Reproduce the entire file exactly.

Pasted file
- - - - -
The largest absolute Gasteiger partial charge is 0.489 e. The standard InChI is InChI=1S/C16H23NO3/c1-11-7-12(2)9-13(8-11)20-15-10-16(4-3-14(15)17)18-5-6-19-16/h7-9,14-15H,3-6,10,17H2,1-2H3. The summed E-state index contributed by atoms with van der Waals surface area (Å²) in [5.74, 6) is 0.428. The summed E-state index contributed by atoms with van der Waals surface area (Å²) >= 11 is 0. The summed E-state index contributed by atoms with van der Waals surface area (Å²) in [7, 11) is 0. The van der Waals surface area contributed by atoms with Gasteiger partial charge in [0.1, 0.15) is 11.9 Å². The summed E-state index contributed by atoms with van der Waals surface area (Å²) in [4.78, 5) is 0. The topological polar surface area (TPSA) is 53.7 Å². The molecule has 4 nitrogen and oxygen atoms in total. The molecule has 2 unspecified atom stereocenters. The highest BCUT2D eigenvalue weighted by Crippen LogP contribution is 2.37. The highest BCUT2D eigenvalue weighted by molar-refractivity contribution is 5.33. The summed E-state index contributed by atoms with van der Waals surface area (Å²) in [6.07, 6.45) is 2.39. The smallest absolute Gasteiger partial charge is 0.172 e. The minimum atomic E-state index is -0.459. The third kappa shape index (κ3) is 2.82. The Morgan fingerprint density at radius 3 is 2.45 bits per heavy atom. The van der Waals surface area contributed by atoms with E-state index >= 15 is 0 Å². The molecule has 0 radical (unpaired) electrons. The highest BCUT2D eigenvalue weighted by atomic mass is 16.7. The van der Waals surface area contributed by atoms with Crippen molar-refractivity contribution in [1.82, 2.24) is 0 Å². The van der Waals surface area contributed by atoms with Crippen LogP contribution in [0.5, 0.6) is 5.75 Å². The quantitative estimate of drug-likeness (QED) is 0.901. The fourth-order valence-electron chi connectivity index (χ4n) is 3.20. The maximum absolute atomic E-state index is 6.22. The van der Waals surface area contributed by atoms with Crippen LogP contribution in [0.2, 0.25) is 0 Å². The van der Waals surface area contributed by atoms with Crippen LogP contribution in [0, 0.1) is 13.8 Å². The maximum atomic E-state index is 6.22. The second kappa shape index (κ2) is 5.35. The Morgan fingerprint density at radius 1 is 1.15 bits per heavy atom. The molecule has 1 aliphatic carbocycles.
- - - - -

The largest absolute Gasteiger partial charge is 0.489 e. The standard InChI is InChI=1S/C16H23NO3/c1-11-7-12(2)9-13(8-11)20-15-10-16(4-3-14(15)17)18-5-6-19-16/h7-9,14-15H,3-6,10,17H2,1-2H3. The summed E-state index contributed by atoms with van der Waals surface area (Å²) in [5.74, 6) is 0.428. The summed E-state index contributed by atoms with van der Waals surface area (Å²) >= 11 is 0. The summed E-state index contributed by atoms with van der Waals surface area (Å²) in [7, 11) is 0. The van der Waals surface area contributed by atoms with Gasteiger partial charge in [0.1, 0.15) is 11.9 Å². The summed E-state index contributed by atoms with van der Waals surface area (Å²) in [4.78, 5) is 0. The topological polar surface area (TPSA) is 53.7 Å². The molecule has 4 nitrogen and oxygen atoms in total. The molecule has 2 unspecified atom stereocenters. The highest BCUT2D eigenvalue weighted by Crippen LogP contribution is 2.37. The highest BCUT2D eigenvalue weighted by molar-refractivity contribution is 5.33. The summed E-state index contributed by atoms with van der Waals surface area (Å²) in [6.07, 6.45) is 2.39. The smallest absolute Gasteiger partial charge is 0.172 e. The minimum atomic E-state index is -0.459. The third kappa shape index (κ3) is 2.82. The Morgan fingerprint density at radius 3 is 2.45 bits per heavy atom. The van der Waals surface area contributed by atoms with E-state index >= 15 is 0 Å². The molecule has 0 radical (unpaired) electrons. The highest BCUT2D eigenvalue weighted by atomic mass is 16.7. The van der Waals surface area contributed by atoms with Crippen molar-refractivity contribution in [1.82, 2.24) is 0 Å². The van der Waals surface area contributed by atoms with Crippen LogP contribution in [0.5, 0.6) is 5.75 Å². The quantitative estimate of drug-likeness (QED) is 0.901. The fourth-order valence-electron chi connectivity index (χ4n) is 3.20. The maximum absolute atomic E-state index is 6.22. The van der Waals surface area contributed by atoms with Crippen LogP contribution in [0.2, 0.25) is 0 Å². The van der Waals surface area contributed by atoms with Crippen LogP contribution in [0, 0.1) is 13.8 Å². The maximum atomic E-state index is 6.22. The second kappa shape index (κ2) is 5.35. The Morgan fingerprint density at radius 1 is 1.15 bits per heavy atom. The molecule has 1 aliphatic carbocycles.